Sorting countries into categories

As noted earlier, Esping-Andersen’s basic conceptualisation of three welfare regimes focuses on the way social welfare is produced and allocated. The three regimes – the Liberal, Social-Democrat and Conservative – are identified according to three dimensions: (a) the social institutions responsible for the citizen’s welfare. These would typically be the market, the state or the family, or some combination of the three; (b) the degree of de-commodification in a society, i.e. the extent to which the welfare of individuals is independent of their work in the market; and (c) the stratification order promoted, based on a theoretical assumption that the welfare state itself is a stratifying system (Esping-Andersen 1990: 23; 1999: 74-86).

The theoretical underpinnings of Esping-Andersen’s approach have been criticised, primarily by feminists, for its lack of attention to the role of gender and the little attention it devotes to the family as compared with the emphasis on the labour market and the state [Lew92] [Orl93] [Orl01]. Consequently, Esping-Andersen incorporated these criticisms into the power-resource theory in his later work [Esp99] by suggesting the notion of de-familialisation, which refers to the ways in which social policies weaken individuals’ (mainly women’s) reliance on the family to gain full economic independence (Esping-Andersen 1999: 45).

In constructing a typology of the work-family nexus that will guide the discussion in the following chapters, we take into account the two dimensions of welfare provision and gender ideology. Regarding the welfare dimension, we ask who the major welfare provider in the country is. We make a distinction between state and non-state (family or market) responsibility for provision. On the gender dimension, we look at societal ideology and the organisation of the division of labour and make a distinction between countries in which this division is gendered (i.e. men are expected to be the main providers while women take chief responsibility for care work) and gender-neutral arrangements in which both men and women are expected to participate in the labour market and care for their children. The cross-classification of these two dimensions yields four types of work-family regime based on the dependence or independence of the work-family decisions. These regimes are presented schematically in Table 2-1. We explain their underlying principles in the next section.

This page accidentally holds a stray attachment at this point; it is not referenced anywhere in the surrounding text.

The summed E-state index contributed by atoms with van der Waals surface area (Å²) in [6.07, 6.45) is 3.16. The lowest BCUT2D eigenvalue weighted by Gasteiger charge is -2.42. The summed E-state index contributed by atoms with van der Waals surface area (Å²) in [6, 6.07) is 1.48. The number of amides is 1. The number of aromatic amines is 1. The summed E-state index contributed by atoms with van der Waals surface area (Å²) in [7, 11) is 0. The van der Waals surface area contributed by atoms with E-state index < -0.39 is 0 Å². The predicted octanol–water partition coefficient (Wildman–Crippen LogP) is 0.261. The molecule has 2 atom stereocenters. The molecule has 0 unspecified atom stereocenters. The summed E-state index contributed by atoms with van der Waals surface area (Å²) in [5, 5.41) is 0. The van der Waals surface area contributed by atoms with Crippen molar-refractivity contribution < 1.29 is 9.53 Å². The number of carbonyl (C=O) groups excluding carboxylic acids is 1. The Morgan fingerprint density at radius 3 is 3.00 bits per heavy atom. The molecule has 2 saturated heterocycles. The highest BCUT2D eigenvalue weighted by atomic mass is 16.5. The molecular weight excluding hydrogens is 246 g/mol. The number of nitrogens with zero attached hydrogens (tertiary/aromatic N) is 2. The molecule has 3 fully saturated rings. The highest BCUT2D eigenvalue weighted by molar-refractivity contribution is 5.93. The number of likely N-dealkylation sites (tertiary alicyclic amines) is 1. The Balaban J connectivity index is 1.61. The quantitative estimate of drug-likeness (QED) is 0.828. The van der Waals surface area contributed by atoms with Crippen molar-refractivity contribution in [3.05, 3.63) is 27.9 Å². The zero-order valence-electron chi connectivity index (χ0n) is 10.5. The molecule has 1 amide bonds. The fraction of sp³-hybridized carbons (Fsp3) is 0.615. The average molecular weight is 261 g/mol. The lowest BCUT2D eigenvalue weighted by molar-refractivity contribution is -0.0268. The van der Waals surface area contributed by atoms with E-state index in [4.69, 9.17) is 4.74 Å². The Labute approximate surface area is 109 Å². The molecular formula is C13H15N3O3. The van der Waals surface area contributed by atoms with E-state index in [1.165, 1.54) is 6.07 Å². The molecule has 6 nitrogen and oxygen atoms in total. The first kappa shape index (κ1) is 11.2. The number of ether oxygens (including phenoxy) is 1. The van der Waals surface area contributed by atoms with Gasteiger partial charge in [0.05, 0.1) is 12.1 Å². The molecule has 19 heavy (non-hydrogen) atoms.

Table 2-1. Typology of work-family regimes
Welfare Provider
Non-state State
Division of labour Gendered a) Family dependence c) State dependence
Neutral b) Market dependence d) Individual independence

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References